During the 2013 restoration of La Salle County’s courthouse, a somewhat straightforward modern building highlighted with Art Deco and Beaux-Arts elements, nothing stood out during the project’s evolution more than the re-gilding of the courthouse eagles. The four terra-cotta eagles, one over each entrance, received dozens of sheets of gold leaf to restore their luster, making the courthouse the only one in Texas with gilded terra cotta detailing.
The eagles served as appropriate insignia for a courthouse soaring above its surrounding community, built at the center and highest point in the county seat of Cotulla. The four-story icon was designed by San Antonio architect Henry Truman Phelps and completed in 1931. Born in 1871, Phelps was responsible for seventeen Texas courthouse designs and the 1931 courthouse was his second for La Salle County. The moderne courthouse is not only considered Phelps most ambitious and imaginative it would also be his last. Phelps died from a heart attack at age 73, twelve years after the La Salle County courthouse dedication.
Phelps’ courthouse was also the last of four courthouses for La Salle County, first established as a governmental division of the state in 1858 and already in need of some law and order. Cotulla, like many rural Texas towns, was a rough-and-tumble community in the 1800’s. One account stated that railroad conductors announced passenger arrival with a robust “Cotulla! Get your guns ready.”
The county’s first courthouse, a two-story masonry building in the Second Empire style and completed in 1884, featured a tower, exterior window shutters, and a clock. Twelve years later it burned down. The 1897 replacement, a two-story with a pitched roof, included a new safe, two coats of paint “inside and out”, and a side tower with a minaret-style flourish. It didn’t last either. According to a note attached to a surviving photograph of the courthouse, “Fire bug struck again”. The third La Salle County Courthouse, completed in 1904, attempted to replicate the basics – two stories, brick, tower, clock, and slate roof. In the end, however, La Salle County citizens wanted something just a little more modern. A demolition crew leveled the building and the county hired Phelps to design the edifice in the Art Deco style, complete with jail on the top floor and featuring glazed bricks, terra cotta, the gilded eagles, sixty county insignias over the windows, terrazzo floors, and vault doors.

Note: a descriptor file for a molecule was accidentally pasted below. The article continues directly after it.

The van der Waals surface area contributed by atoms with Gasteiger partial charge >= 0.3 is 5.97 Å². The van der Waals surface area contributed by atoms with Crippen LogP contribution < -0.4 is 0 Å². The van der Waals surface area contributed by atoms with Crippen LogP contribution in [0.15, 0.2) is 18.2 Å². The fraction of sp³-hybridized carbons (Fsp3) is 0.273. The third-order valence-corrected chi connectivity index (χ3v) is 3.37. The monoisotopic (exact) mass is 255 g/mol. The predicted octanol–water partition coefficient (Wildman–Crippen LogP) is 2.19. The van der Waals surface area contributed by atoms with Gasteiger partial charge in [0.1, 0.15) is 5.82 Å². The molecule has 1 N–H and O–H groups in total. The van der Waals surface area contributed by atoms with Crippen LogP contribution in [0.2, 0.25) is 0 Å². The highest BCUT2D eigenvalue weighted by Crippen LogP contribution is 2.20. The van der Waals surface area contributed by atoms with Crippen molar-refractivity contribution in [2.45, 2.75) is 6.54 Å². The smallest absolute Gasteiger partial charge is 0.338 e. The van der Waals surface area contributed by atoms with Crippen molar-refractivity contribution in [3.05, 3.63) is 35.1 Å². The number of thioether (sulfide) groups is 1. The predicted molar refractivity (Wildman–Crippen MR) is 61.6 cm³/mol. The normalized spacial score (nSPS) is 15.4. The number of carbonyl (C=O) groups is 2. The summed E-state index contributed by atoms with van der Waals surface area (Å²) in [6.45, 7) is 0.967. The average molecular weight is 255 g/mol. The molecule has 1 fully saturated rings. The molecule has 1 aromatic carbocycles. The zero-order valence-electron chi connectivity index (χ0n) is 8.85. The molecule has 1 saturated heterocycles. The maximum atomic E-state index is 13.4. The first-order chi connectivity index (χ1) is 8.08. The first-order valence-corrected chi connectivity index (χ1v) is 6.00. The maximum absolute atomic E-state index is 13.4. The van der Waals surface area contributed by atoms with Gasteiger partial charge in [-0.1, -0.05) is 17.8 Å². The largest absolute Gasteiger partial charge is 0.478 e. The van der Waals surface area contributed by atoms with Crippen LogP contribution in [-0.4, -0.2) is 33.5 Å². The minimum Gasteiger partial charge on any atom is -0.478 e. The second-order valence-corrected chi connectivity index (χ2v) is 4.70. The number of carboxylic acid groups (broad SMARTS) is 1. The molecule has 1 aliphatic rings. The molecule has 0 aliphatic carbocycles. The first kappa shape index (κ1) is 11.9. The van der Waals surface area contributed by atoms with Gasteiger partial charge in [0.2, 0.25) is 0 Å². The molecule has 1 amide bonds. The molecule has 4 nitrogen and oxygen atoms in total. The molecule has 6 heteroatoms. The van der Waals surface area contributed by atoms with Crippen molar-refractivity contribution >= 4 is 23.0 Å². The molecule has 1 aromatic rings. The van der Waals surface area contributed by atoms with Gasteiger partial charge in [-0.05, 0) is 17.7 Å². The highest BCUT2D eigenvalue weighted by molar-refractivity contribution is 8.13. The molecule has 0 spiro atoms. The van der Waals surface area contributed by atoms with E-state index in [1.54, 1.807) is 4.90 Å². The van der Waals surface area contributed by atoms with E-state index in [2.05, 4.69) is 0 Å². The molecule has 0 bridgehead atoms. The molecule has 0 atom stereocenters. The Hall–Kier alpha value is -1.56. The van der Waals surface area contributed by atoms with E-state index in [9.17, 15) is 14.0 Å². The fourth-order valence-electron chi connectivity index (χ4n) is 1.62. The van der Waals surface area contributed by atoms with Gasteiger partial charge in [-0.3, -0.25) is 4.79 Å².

The late 1920’s marks the introduction of the Art Deco style for our Texas courthouses, an architectural design that accentuates clean lines and crisp, soaring verticals with distinct geometric patterning. According to the restoration team for the 1931 courthouse, the Art Deco style of the building is a variant of the Moderne style, which remained popular into the 1950s, especially in South Texas.
Although gilded eagles express a decidedly American ideal, the courthouse details also make subtle reference to both the design’s French Beaux-Arts inspiration as well as the county’s French namesake – seventeenth century explorer René-Robert Cavelier, Sieur de La Salle. Along the spandrels, or the spaces between the windows of the first floor and the second floor, highly decorative and stylized polychrome floral patterns surround shields featuring the letters "L" and "S" formed in terra cotta; American-made, perhaps, but French in spirit.